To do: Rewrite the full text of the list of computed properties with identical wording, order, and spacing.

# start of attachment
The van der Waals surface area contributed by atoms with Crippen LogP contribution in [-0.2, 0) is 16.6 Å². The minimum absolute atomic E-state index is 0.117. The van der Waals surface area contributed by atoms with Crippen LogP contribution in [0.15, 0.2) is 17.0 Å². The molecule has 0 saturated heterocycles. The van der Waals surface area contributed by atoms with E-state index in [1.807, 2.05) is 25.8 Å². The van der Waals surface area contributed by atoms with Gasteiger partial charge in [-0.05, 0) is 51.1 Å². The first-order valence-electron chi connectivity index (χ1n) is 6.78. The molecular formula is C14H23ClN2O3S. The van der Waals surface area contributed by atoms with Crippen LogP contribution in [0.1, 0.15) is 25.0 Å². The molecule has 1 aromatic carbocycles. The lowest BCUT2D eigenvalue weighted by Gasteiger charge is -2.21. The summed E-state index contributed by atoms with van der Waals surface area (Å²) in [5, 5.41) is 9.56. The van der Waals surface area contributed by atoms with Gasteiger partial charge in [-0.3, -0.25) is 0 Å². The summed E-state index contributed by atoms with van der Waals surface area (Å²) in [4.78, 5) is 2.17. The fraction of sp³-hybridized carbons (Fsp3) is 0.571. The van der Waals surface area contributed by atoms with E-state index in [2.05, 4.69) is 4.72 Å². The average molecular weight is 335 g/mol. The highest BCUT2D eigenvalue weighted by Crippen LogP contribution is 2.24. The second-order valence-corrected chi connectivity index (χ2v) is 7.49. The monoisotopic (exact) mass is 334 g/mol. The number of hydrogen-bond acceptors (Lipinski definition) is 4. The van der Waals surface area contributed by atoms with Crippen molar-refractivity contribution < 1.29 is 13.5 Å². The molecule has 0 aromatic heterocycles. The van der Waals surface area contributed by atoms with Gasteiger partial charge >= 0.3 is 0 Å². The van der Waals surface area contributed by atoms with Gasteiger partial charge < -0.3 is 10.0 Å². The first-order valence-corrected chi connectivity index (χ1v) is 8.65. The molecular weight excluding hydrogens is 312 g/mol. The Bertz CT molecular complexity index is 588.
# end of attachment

The van der Waals surface area contributed by atoms with Crippen LogP contribution in [-0.2, 0) is 16.6 Å². The minimum absolute atomic E-state index is 0.117. The van der Waals surface area contributed by atoms with Crippen LogP contribution in [0.15, 0.2) is 17.0 Å². The molecule has 0 saturated heterocycles. The van der Waals surface area contributed by atoms with E-state index in [1.807, 2.05) is 25.8 Å². The van der Waals surface area contributed by atoms with Gasteiger partial charge in [-0.05, 0) is 51.1 Å². The first-order valence-electron chi connectivity index (χ1n) is 6.78. The molecular formula is C14H23ClN2O3S. The van der Waals surface area contributed by atoms with Crippen LogP contribution in [0.1, 0.15) is 25.0 Å². The molecule has 1 aromatic carbocycles. The lowest BCUT2D eigenvalue weighted by Gasteiger charge is -2.21. The summed E-state index contributed by atoms with van der Waals surface area (Å²) in [5, 5.41) is 9.56. The van der Waals surface area contributed by atoms with Gasteiger partial charge in [-0.3, -0.25) is 0 Å². The summed E-state index contributed by atoms with van der Waals surface area (Å²) in [4.78, 5) is 2.17. The fraction of sp³-hybridized carbons (Fsp3) is 0.571. The van der Waals surface area contributed by atoms with E-state index in [2.05, 4.69) is 4.72 Å². The average molecular weight is 335 g/mol. The highest BCUT2D eigenvalue weighted by Crippen LogP contribution is 2.24. The second-order valence-corrected chi connectivity index (χ2v) is 7.49. The monoisotopic (exact) mass is 334 g/mol. The number of hydrogen-bond acceptors (Lipinski definition) is 4. The van der Waals surface area contributed by atoms with Crippen molar-refractivity contribution < 1.29 is 13.5 Å². The molecule has 0 aromatic heterocycles. The van der Waals surface area contributed by atoms with Gasteiger partial charge >= 0.3 is 0 Å². The van der Waals surface area contributed by atoms with Gasteiger partial charge < -0.3 is 10.0 Å². The first-order valence-corrected chi connectivity index (χ1v) is 8.65. The molecular weight excluding hydrogens is 312 g/mol. The Bertz CT molecular complexity index is 588.